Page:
- IEA Cuts Estimates for Crude Needed From OPEC in 2017, 2018
The International Energy Agency cut estimates for the amount of crude needed from OPEC this year and in 2018 after lowering its historical assessments of consumption in some emerging nations.
World oil markets are re-balancing as the Organization of Petroleum Exporting Countries and its allies implement production cuts, the IEA said in its monthly report. Still, inventories remain high and the volume of crude needed from OPEC is less than previously thought as consumption in some developing nations had been overestimated, it said.
Oil prices have lost about 9 percent in London this year on concern that supply curbs by OPEC and partners including Russia aren’t aggressive enough to clear a global surplus.
The agency lowered projections for the amount of crude required from OPEC this year and next by about 400,000 barrels a day. About 32.6 million barrels a day will be needed from the group this year, less than the 32.84 million it pumped in July.
There are also growing doubts that all the countries involved in the accord to reduce supply are fully committed, the IEA said.
OPEC’s rate of compliance with the cutbacks slipped last month to 75 percent, the lowest since the accord started in January. Iraq’s implementation was just 34 percent, Venezuela’s 28 percent and the U.A.E.’s 53 percent. Adherence among the non-members coordinating with OPEC was at 67 percent.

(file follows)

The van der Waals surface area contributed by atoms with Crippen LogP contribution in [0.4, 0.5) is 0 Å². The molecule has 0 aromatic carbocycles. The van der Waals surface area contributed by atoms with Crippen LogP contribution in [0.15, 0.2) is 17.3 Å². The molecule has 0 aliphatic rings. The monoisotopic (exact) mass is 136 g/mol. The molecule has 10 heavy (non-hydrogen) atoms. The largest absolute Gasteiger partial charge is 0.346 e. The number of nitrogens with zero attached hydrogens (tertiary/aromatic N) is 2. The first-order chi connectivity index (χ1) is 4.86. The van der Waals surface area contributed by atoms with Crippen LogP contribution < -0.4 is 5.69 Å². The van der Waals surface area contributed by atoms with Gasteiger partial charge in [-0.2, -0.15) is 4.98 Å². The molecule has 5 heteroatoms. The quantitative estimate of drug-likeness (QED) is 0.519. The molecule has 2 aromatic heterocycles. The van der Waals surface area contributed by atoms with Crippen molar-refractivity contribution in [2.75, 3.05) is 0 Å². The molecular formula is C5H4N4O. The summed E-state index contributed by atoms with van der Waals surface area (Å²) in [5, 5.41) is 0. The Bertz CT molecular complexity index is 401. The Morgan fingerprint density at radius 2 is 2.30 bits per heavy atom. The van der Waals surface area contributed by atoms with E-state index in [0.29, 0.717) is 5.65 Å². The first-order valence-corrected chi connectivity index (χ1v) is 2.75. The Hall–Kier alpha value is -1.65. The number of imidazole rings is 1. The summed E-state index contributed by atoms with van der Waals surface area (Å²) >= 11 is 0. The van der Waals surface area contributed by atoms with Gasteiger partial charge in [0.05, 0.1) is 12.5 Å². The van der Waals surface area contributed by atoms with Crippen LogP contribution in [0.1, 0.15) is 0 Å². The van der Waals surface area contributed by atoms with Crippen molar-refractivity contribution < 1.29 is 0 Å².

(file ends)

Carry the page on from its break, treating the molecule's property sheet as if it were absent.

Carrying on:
Despite the reduction in total demand estimates, the rate of growth for this year is stronger than previously thought, at 1.5 million barrels a day.
“Producers should find encouragement from demand, which is growing year-on-year more strongly than first thought,” the IEA said.
OPEC’s cutbacks are having some success as global inventories declined in the second quarter by about 500,000 barrels a day, according to the agency.
While that’s narrowing the surplus versus the five-year average — OPEC’s stated objective — stockpiles were still 219 million barrels a day above this level at the end of June, the agency said.
With a lower demand outlook and higher OPEC output, “stock draws later in the year are likely to be lower than first thought,” it said.